Apart from your wallet’s password, a private key that you will need to access it and sign for transaction, your Ethereum wallet will generate several receiving addresses, which are known as ‘public keys.’ Those addresses can be distributed safely without risk of theft. People wishing to send some Ether to you will use one of those addresses to do so.
Ethereum transactions take around 20 seconds to go through. Once it happened, it means that the transaction was deemed legitimate and was added to the Blockchain, where it’s visible to anyone. It is important to note, though, that the only information about the transaction stored there is the receiver’s address and the amount of Ether sent.
Difference between Ethereum and Ethereum Classic
Ethereum and Ethereum classic are essentially two different platforms, split from one original Ethereum after a ‘hard fork’ approach was implemented as a response to around $150 mln worth of Ether being stolen by a hacker. The two platform exist on different Blockchains, which are completely identical all the way until the hard fork happened. Ethereum became a new platform, with new rules that were implemented to avoid such hacker attacks in the future. The majority of users, developers and decentralized applications have migrated to Ethereum, while around 10 percent of others have stayed with Ethereum Classic.
The split is mostly ethical and ideological. Those who stayed with Ethereum Classic were the strong supporters of ‘code is god’ principle and believers in the immutability of the Blockchain. However, the split can be viewed as a landmark for the Ethereum community, as it managed to come together and handle the worst hack in the cryptocurrency history.
The biggest issue with Ethereum Classic is perhaps that it isn’t backward compatible with the Ethereum hard fork. This means that all of the updates and improvements implemented in Ethereum are not available for and are not compatible with the Ethereum Classic network.
When it comes to Ethereum, the single most important consequence of a hard fork is the actual fact that it took place. Many people believe that it opens up possibilities for future hard forks, and some are even speculating that leaders of the Ethereum community might manipulate a hard for their own benefit. The new Ethereum platform is also criticised for allowing the community to make a substantial change in the network while going against its mathematical objectivity, something that it was always hailed for.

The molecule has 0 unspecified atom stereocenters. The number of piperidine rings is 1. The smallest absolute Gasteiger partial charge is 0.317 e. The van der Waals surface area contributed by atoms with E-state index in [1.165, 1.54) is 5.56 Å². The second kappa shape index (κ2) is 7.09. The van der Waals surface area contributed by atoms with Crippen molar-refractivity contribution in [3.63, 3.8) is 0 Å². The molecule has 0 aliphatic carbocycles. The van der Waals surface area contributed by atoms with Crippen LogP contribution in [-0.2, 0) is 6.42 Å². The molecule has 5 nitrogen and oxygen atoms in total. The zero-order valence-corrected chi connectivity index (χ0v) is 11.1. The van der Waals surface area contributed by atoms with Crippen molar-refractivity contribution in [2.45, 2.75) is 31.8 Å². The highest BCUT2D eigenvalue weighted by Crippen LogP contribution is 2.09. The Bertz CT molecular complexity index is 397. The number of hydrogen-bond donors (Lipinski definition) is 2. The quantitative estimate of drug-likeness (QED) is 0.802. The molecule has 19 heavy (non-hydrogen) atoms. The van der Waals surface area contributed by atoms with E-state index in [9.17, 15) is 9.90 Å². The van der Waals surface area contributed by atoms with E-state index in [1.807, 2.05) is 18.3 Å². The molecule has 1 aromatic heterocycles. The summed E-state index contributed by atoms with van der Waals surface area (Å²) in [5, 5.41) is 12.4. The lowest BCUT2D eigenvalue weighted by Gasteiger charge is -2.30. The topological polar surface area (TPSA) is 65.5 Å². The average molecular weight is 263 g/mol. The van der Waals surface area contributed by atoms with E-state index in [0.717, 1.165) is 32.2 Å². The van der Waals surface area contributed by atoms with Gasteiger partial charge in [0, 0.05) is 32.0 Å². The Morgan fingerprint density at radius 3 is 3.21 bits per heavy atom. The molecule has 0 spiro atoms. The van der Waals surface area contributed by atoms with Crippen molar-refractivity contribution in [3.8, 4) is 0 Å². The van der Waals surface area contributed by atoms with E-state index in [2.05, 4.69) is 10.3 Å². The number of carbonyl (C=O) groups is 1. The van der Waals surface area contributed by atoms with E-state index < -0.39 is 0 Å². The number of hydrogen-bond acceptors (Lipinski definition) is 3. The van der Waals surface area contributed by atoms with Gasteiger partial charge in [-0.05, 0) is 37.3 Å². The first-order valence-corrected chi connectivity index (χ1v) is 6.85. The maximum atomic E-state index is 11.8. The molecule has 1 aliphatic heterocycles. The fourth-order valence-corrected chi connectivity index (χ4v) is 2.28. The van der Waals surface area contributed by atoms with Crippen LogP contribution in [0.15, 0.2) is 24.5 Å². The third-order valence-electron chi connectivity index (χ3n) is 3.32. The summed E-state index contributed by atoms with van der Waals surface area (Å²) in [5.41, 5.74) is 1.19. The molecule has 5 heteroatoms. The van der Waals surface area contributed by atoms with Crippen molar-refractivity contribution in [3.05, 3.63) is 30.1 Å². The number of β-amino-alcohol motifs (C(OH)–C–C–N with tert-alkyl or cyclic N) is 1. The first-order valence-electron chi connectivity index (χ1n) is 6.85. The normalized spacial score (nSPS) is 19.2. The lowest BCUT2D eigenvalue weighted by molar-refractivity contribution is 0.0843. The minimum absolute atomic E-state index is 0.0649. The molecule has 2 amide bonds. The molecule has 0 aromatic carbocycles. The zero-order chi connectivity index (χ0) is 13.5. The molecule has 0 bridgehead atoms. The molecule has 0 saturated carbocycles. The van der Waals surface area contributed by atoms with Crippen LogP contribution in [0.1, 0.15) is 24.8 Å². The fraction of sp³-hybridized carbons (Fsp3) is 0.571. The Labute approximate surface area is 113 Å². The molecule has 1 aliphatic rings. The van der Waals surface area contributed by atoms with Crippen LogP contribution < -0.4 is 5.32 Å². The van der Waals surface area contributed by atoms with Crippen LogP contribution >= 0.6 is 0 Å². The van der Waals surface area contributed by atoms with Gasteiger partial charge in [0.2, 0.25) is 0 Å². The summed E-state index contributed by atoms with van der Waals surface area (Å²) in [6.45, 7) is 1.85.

In terms of value, at the time of writing Ethereum was worth $735.83, while Ethereum Classic was valued at $34.07. Both tokens have been recording steady increases for a while now. Moreover, their price seems to correlate. Without a doubt, both cryptocurrencies are worth the investors’ attention.
Is it too late to invest in Ethereum?
Ethereum as a project is still very much in development. If it will achieve what its creators set out to achieve – becoming a world computer, while enabling micropayments between machines as well as completely borderless and trustless transactions between people – then it very obvious that it’s not too late to invest in Ethereum.
Ether has already established itself as second most trusted, stable and strong cryptocurrency to date. As the platform is developing and providing its creators will keep improving it, the value of Ether is only going to go up. Some people think that in the foreseeable future when the platform achieves its goals, the price might stabilize and stop growing.
But, as is the case with any cryptocurrency, it’s very difficult to predict its long-term value. In 10 years time, Ether can be worth nothing, or it can be valued at a virtually uncapped amount that can only be imagined.
Transacting Ethereum safely
One of the most important aspects of the Ethereum network is that there is no charge back – once the funds are sent, there is no way of getting them back or reversing a transaction. So, be sure to never type the address by hand, as it is essentially a very long and case-sensitive string of random letters and numbers. One single mistake can lead to your funds disappearing forever. So, make sure to double-check all the details before confirming a transaction.
Avoid storing a large amount of Ether in wallets provided by exchanges. As an exchange is essentially in charge of your wallet, you are not completely safe from loss of funds, which may occur due to a hacker attack or even an exchange’s fraudulent activity. Desktop, online and mobile wallets are safer options. If you’re intending on storing large amounts of Ether, consider investing in a hardware wallet.
Implement extra safety steps where possible, such as two-factor authentication, multi-signature wallets, and so on. Finally, always remember that your private key is the only way for you to access your Ether. Take extra care not to lose it or let it be stolen from you.